Several decades-worth of Supreme Court jurisprudence makes clear that the defense of patent misuse must be based on allegations that the patentee "extend[ed] the term of his [patent] monopoly beyond that granted by law." Zenith Radio Corp. v. Hazeltine Research, Inc., 395 U.S. 100, 136 (1969) (emphasis added); see also Blonder-Tongue Laboratories, Inc. v. University of Illinois Foundation, 402 U.S. 313, 343-44 (1971) ("The far-reaching social and economic consequences of a patent... give the public a paramount interest in seeing that patent monopolies... are kept within their legitimate scope. One obvious manifestation of this principle has been the series of decisions in which the Court has condemned attempts to broaden the physical or temporal scope of the patent monopoly."); Transparent-Wrap Mach. Corp. v. Stokes & Smith Co., 329 U.S. 637, 643-44 (1947) (stating that "a patentee [is limited] to the monopoly found within the four corners of the grant" and may not use that monopoly power "to acquire a monopoly not embraced in the patent.").
Safe-Strap does not allege facts supporting a conclusion that Artemi misused its monopoly power to obtain a benefit in the market, and therefore its defense fails as a matter of law.
First, the allegations concerning misrepresentations made to the USPTO during reexamination and reissue cannot support a defense of patent misuse because those alleged actions could not possibly exploit the monopoly power granted by the patent. Rather, those alleged actions could only define the scope of the monopoly in the first place. The distinction is chronological. A patentee cannot exploit its monopoly power without first having the bounds of that power defined during reexamination and reissue. Cf. Morton Salt Co. v. G.S. Suppiger Co., 314 U.S. 488, 492 ("the public policy which includes inventions within the granted monopoly excludes from it all that is not embraced within the invention. It equally forbids the use of the patent to secure an exclusive right or limited monopoly not granted by the Patent Office. ") (emphasis added). In short, Safe-Strap alleges that Artemi impermissibly expanded the scope of the patent itself, not that Artemi expanded the monopoly power conferred by the patent after it was granted by the USPTO.
Similarly, the filing of an allegedly frivolous patent infringement suit is not misuse of the patent's monopoly power. Artemi's monopoly power (no matter what its bounds) does not enable it to bring this suit. Rather, Artemi may pursue this suit by virtue of Congress's statutory grant of a remedy for patent infringement, namely 35 U.S.C. § 271.
Safe-Strap's patent misuse affirmative defense fails as a matter of law. Safe-Strap's Motion to Amend will be denied, and Artemi's Motion to Dismiss will be granted as to this issue.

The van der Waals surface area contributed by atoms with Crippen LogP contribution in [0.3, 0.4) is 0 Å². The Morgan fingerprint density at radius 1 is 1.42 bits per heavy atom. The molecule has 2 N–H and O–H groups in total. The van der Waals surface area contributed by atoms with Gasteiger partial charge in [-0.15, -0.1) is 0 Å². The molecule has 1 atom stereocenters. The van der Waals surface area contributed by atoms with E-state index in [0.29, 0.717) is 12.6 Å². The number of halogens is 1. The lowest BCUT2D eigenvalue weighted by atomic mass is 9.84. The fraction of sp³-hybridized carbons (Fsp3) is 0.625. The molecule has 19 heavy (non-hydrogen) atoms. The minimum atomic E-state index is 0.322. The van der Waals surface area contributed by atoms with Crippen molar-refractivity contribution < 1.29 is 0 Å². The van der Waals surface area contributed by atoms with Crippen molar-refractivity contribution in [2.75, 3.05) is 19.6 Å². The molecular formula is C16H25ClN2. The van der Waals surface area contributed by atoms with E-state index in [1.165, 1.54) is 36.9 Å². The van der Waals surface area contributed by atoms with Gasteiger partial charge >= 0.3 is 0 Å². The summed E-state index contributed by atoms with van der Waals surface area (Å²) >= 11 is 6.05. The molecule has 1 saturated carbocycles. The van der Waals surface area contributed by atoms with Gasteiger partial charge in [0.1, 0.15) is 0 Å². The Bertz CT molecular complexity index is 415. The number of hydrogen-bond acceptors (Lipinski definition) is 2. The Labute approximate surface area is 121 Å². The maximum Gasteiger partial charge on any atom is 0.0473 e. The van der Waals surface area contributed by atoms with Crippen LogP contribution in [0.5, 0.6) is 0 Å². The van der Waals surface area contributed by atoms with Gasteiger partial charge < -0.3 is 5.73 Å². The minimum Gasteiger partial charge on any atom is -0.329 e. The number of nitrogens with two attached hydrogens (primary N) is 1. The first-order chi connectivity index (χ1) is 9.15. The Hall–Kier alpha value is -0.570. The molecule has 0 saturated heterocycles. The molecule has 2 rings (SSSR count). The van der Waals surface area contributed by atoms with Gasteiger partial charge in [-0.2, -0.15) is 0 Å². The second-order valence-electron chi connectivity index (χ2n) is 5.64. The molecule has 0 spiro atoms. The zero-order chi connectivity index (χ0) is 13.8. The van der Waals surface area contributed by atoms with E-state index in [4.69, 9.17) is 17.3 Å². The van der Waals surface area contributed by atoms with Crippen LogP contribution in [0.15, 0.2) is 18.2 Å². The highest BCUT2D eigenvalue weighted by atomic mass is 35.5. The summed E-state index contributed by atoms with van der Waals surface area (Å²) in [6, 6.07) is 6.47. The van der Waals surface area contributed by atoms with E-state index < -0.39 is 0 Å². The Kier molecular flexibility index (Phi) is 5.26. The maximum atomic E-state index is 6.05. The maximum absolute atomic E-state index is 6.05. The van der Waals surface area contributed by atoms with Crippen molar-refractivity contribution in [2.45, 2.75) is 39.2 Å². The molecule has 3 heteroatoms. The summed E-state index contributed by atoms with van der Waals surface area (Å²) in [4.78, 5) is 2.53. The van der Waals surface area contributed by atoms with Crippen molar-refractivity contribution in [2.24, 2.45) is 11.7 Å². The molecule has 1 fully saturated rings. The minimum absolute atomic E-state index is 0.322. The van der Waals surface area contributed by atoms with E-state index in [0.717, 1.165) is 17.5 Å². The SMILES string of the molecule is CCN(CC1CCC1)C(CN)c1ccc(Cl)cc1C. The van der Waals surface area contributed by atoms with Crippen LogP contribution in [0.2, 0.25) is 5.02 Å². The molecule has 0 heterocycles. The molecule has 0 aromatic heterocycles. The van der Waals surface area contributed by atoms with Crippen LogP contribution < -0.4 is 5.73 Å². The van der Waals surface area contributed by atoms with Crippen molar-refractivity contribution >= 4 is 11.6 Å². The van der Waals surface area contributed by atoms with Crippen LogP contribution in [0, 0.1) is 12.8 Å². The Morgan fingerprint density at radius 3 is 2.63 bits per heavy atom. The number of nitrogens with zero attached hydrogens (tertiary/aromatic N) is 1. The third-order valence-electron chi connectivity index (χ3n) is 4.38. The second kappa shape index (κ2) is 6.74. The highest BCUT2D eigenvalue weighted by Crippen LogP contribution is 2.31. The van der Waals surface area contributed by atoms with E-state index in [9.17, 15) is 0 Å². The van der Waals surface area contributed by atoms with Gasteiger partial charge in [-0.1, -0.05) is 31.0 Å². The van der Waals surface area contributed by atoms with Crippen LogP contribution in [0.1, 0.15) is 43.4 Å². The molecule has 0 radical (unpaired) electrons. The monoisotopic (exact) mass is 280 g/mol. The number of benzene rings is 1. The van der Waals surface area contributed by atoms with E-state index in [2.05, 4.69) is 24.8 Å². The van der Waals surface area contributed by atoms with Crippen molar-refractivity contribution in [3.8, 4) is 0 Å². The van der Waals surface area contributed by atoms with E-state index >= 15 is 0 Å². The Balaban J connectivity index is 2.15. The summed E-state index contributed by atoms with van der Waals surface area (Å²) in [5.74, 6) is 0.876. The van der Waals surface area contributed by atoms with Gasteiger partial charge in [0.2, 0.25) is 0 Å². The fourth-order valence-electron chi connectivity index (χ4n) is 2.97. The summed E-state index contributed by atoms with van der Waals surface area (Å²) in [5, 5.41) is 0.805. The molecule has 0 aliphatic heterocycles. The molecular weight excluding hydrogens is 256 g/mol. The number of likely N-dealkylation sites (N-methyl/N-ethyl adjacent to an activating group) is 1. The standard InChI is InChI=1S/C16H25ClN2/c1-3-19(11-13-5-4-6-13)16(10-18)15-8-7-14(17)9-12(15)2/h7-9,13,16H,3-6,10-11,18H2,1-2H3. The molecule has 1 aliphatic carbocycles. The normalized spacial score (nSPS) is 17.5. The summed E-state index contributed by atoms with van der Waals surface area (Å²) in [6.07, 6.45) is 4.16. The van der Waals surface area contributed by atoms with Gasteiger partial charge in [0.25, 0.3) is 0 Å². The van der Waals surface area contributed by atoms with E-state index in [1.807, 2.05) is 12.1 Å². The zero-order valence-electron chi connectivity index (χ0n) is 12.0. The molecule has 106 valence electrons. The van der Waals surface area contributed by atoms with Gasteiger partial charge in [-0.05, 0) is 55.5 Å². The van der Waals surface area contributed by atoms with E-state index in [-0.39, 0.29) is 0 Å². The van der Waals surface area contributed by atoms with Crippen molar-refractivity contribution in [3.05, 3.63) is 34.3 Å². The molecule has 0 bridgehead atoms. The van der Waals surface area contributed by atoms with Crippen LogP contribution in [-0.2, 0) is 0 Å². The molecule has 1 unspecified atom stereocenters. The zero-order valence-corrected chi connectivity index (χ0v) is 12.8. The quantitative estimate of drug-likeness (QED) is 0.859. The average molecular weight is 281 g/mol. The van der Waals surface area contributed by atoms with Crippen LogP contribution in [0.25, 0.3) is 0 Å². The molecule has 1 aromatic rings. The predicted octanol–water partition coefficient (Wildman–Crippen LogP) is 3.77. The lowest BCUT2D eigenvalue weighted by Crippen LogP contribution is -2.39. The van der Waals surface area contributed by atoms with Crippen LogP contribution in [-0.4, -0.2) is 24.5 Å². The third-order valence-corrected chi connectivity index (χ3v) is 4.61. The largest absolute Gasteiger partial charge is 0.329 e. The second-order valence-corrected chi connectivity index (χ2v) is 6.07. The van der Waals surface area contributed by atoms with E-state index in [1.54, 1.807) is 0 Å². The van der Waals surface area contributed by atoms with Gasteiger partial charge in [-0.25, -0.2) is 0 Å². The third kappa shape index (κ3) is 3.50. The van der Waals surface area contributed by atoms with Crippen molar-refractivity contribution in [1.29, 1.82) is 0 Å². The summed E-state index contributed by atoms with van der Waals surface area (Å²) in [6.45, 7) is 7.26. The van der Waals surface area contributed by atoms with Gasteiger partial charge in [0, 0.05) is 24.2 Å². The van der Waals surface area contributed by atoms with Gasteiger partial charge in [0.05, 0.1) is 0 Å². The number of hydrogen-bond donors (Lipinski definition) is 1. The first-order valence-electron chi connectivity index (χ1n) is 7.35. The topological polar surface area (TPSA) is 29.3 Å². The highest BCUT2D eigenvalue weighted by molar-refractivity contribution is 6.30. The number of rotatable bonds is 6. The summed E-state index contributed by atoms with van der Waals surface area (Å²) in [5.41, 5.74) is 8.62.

Artemi asserts that Safe-Strap's abuse of process counterclaim fails to state a claim. The Court disagrees.
Safe-Strap alleges that Artemi filed this infringement suit, and then after reissue, continued to pursue this suit, knowing all along that the suit was "frivolous." (Reply Br., p. 6) Safe-Strap alleges that Artemi's motivation in pursuing this litigation lies not in protecting its patent rights (which Safe-Strap asserts are not even remotely threatened), but rather in interfering with Safe-Strap's business. Such allegations are sufficient to support a "malicious use of process" claim under New Jersey law, provided, of course, that Artemi's infringement claims are "terminated favorably" to Safe-Strap. LoBiondo v. Schwartz, 199 N.J. 62, 90-91 (2009).
Nor is the malicious use of process claim preempted by federal law, as Artemi asserts. The federal preemption cases Artemi relies upon merely stand for the proposition that common law tort claims of abuse of process cannot be based on "bad faith misconduct before the PTO." Semiconductor Energy, 204 F.3d at 1382. Accordingly, allegations supporting an inequitable conduct defense cannot simultaneously support an abuse of process claim. See id. (affirming trial court's holding that New Jersey RICO law counterclaims were preempted, explaining that the "counterclaims occupy a field identical in scope with the inequitable conduct defense.").
Here, however, Safe-Strap's malicious use of process claim is not based on Artemi's alleged actions before the PTO, but rather the initiation and continued pursuit of the instant suit. The counterclaim is not preempted.
As to Safe-Strap's "abuse of process" counterclaim Artemi's Motion to Dismiss will be denied and Safe-Strap's Motion to Amend will be granted.
Lastly, Artemi's Iqbal/Twombly argument is a red herring. Even if the Court were to grant the Motion to Dismiss Counterclaims 1 and 2, the issues of patent invalidity and noninfringement would remain in the case as defenses. Indeed, Safe-Strap has asserted invalidity and noninfringement as defenses (see PAA ¶¶ 15-18) and Artemi does not move to dismiss those defenses.
Moreover, the counterclaims, when read in the context of the Proposed Amended Answer as a whole, adequately put Artemi on notice as to the factual basis of Safe-Strap's defenses. Cf. Bell Atl. Corp. v. Twombly, 550 U.S. 544, 555 (2007) ("Federal Rule of Civil Procedure 8(a)(2) requires only a short and plain statement of the claim showing that the pleader is entitled to relief, ' in order to give the defendant fair notice of what the... claim is and the grounds upon which it rests.'").
Accordingly, Artemi's Motion to Dismiss Counterclaims 1 and 2 will be denied.
For the foregoing reasons, Artemi's Motion to Dismiss will be granted as to: (1) Safe-Strap's affirmative defenses of inequitable conduct and patent misuse, and (2) Safe-Strap's counterclaim for "malicious prosecution"; and denied in all other respects. Safe-Strap's Motion to Amend will be denied as to: (1) its affirmative defenses of inequitable conduct and patent misuse, and (2) its counterclaim for "malicious prosecution"; and granted in all other respects.
An appropriate Order accompanies this Opinion.